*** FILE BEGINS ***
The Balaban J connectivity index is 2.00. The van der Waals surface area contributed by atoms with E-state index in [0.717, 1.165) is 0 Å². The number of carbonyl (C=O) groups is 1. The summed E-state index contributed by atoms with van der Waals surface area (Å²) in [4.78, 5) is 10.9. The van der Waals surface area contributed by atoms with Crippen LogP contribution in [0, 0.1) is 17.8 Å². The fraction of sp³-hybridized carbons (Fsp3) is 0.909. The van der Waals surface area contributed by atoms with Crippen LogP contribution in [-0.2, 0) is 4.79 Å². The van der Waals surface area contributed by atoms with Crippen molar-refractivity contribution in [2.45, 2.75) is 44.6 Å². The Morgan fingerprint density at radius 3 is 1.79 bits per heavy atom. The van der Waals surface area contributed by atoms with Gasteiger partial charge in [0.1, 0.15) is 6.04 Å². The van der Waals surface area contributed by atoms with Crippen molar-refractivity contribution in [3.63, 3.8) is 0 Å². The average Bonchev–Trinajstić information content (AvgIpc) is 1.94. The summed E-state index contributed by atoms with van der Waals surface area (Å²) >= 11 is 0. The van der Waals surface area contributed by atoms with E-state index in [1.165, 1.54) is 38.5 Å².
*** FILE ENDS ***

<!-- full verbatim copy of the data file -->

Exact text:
The Balaban J connectivity index is 2.00. The van der Waals surface area contributed by atoms with E-state index in [0.717, 1.165) is 0 Å². The number of carbonyl (C=O) groups is 1. The summed E-state index contributed by atoms with van der Waals surface area (Å²) in [4.78, 5) is 10.9. The van der Waals surface area contributed by atoms with Crippen LogP contribution in [0, 0.1) is 17.8 Å². The fraction of sp³-hybridized carbons (Fsp3) is 0.909. The van der Waals surface area contributed by atoms with Crippen LogP contribution in [-0.2, 0) is 4.79 Å². The van der Waals surface area contributed by atoms with Crippen molar-refractivity contribution in [2.45, 2.75) is 44.6 Å². The Morgan fingerprint density at radius 3 is 1.79 bits per heavy atom. The van der Waals surface area contributed by atoms with Gasteiger partial charge in [0.1, 0.15) is 6.04 Å². The van der Waals surface area contributed by atoms with Crippen molar-refractivity contribution in [3.63, 3.8) is 0 Å². The average Bonchev–Trinajstić information content (AvgIpc) is 1.94. The summed E-state index contributed by atoms with van der Waals surface area (Å²) >= 11 is 0. The van der Waals surface area contributed by atoms with E-state index in [1.165, 1.54) is 38.5 Å².